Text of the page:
The world of folk songs is therefore neither the real world, nor a transcendental one. It depicts a down-to-earth reality that is nevertheless elevated up to an ideal plane. The metaphysical notion of Christian religion is absent, as is any other metaphysical concept. Even death itself is but a loss, the loss of life and nothing more. It is this aspect of folk songs that grants them their poetic value.

The oldest group of songs that may be dated by the social circumstances they reflect, must have appeared about 1000 AD. They are called Akritika, that is, songs referring to the legendary class of warriors, the akrites, or frontiersmen. They describe the clashes between the powerful local rulers of Asia Minor with the central administration of the Byzantine Empire. Even though the emperors were the eventual winners of these battles, the songs extol the prowess of the local rulers because they were composed in their small courts.

The next group of songs has distinctly more urban character and must have composed mainly in the islands, on Crete and in coastal towns, in form that has reached us through oral tradition, between the late 15th and early 17th centuries. It is believed, though, that the themes of this group originate in a far earlier time. This group includes short ballads about the basic dramas of daily life: the faithless wife of the husband absent in a distant island, the unlucky bride, the mother who kills her own child to conceal her adultery, erotic rivalry, the human sacrifice involved in building a bridge, even returning from the Underworld.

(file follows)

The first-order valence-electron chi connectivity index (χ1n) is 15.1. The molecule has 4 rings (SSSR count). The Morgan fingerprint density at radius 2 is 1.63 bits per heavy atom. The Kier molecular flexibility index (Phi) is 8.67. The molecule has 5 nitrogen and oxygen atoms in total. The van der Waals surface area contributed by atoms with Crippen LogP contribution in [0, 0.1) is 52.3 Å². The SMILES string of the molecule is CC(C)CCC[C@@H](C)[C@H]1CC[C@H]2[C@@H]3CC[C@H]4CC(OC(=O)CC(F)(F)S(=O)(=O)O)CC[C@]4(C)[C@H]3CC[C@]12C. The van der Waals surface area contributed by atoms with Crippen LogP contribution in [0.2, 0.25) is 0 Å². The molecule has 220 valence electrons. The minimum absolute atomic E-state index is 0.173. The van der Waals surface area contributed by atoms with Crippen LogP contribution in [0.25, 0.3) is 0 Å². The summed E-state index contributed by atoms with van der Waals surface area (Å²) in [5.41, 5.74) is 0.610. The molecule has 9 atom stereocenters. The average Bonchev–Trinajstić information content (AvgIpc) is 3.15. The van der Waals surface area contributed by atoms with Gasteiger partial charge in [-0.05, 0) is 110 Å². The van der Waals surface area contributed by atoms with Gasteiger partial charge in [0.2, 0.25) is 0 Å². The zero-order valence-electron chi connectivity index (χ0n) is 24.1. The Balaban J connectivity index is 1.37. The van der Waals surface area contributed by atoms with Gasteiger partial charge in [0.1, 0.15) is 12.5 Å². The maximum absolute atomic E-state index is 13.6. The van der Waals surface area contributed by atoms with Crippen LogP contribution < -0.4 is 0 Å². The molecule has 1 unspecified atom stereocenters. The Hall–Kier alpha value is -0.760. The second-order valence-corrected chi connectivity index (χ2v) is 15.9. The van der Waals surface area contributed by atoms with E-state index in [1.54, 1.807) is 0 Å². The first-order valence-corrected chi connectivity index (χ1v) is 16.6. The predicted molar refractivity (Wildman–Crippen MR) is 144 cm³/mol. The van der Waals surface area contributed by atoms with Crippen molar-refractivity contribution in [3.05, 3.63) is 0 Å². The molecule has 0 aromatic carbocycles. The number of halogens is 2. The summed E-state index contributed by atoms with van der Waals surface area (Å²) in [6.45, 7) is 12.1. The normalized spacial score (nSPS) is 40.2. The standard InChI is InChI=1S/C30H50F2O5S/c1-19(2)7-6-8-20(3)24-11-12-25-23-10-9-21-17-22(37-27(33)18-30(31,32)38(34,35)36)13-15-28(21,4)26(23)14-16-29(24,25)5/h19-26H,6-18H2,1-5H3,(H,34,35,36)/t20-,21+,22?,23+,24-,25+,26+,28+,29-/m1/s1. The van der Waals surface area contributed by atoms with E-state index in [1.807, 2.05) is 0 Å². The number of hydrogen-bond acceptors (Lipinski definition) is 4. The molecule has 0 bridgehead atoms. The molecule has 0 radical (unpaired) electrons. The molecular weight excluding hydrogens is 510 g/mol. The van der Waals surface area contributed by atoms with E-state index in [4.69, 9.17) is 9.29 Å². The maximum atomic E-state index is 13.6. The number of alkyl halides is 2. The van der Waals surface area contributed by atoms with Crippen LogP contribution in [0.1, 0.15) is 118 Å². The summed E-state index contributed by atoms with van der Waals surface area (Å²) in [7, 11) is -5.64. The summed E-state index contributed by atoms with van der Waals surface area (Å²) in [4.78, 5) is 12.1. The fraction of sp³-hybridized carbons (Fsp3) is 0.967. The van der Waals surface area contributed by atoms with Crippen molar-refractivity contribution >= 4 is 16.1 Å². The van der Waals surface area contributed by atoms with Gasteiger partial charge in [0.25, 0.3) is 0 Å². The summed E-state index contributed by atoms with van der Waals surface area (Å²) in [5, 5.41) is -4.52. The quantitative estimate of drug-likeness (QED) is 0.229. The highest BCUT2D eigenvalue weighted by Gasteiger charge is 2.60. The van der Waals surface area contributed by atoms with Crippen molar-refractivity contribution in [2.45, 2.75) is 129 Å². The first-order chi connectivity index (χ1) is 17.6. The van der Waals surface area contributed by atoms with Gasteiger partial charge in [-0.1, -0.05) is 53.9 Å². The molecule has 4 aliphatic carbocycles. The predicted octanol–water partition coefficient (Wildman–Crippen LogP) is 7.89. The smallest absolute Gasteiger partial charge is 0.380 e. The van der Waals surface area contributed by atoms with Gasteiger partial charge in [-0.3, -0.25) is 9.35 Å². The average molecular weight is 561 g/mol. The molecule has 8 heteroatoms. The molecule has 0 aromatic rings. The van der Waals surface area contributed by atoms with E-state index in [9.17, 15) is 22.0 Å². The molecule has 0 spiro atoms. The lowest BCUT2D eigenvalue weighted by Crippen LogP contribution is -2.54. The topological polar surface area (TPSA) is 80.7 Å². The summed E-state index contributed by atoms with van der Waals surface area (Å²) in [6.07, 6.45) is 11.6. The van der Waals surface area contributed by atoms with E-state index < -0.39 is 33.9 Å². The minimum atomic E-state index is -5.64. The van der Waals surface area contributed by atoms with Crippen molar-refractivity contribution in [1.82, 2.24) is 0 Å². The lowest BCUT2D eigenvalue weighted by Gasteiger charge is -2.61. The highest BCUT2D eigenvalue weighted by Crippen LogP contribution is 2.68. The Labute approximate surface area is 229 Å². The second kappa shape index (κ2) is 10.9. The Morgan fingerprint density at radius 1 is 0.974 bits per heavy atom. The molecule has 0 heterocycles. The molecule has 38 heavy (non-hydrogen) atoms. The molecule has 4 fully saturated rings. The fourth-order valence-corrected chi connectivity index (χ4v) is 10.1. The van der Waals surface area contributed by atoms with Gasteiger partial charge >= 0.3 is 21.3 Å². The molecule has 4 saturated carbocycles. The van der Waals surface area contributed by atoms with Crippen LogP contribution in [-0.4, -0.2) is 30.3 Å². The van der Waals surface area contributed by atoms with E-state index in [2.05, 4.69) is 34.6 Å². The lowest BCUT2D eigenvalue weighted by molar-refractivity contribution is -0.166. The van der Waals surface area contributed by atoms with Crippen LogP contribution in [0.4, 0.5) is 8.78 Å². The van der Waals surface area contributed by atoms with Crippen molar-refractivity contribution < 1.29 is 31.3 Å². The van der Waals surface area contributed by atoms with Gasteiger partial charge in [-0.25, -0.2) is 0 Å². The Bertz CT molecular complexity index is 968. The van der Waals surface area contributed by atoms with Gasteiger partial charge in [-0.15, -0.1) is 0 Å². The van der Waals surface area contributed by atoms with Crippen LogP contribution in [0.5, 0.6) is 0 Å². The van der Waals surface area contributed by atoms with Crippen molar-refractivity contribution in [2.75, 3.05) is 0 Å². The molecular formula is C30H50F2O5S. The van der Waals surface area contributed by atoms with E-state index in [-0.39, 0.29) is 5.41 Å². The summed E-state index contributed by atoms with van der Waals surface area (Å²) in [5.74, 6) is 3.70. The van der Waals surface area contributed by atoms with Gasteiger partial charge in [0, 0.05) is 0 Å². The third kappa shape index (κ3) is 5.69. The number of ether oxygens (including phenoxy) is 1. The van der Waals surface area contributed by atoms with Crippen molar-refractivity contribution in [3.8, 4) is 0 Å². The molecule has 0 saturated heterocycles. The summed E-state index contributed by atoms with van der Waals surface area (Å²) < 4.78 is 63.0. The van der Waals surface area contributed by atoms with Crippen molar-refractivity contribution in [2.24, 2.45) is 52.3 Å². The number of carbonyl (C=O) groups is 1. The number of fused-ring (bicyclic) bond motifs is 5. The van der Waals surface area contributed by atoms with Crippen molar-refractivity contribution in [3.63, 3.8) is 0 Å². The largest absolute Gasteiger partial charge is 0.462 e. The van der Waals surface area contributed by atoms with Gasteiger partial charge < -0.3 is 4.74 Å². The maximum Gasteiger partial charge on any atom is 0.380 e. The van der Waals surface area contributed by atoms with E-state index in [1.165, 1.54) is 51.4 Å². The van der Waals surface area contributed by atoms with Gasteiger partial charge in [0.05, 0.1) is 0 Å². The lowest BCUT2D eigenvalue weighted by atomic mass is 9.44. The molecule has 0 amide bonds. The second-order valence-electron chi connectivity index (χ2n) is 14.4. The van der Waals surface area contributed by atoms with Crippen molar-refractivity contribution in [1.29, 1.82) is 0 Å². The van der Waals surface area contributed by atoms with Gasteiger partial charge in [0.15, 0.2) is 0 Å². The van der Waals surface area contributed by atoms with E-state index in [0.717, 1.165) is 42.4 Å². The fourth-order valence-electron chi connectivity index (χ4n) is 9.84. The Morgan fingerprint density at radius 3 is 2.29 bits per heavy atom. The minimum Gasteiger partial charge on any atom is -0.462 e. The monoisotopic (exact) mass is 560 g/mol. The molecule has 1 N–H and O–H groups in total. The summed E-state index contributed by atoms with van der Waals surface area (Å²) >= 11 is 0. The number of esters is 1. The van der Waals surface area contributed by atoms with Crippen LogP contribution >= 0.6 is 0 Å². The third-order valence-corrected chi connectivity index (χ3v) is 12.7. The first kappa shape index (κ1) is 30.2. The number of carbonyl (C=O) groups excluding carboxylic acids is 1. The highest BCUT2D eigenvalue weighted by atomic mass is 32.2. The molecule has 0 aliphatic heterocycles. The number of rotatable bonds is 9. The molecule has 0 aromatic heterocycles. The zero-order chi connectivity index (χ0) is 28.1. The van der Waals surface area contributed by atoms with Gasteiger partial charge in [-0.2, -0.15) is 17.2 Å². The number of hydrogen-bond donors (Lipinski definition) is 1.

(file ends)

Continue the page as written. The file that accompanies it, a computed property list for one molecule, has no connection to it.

The next significant group of songs is the cycle known as Klephtika, about the deeds of the Klephtes, or guerrilla revolutionaries, who opposed Ottoman rule. These songs were composed between the mid 18th century and about 1821.

Songs referring to everyday events cannot be classified. Some themes are definitely very old, while others can be traced to more recent times. Poetically, the most important ones are the songs of lamentation. Next, come the Christmas and New Year carols, the wedding songs, love songs, lullabies, single couplets, and so on. Indeed there was no important event that was not sung about and no daily activity that was not accompanied by song, As William Leake, one of the most reliable observers of the Greek region, wrote in 1814: “The Greek make ballads and songs upon all subjects and occasions.”

Alexis Politis, reprinted from Greece: Books and Writers, courtesy of the Hellenic Ministry of Culture.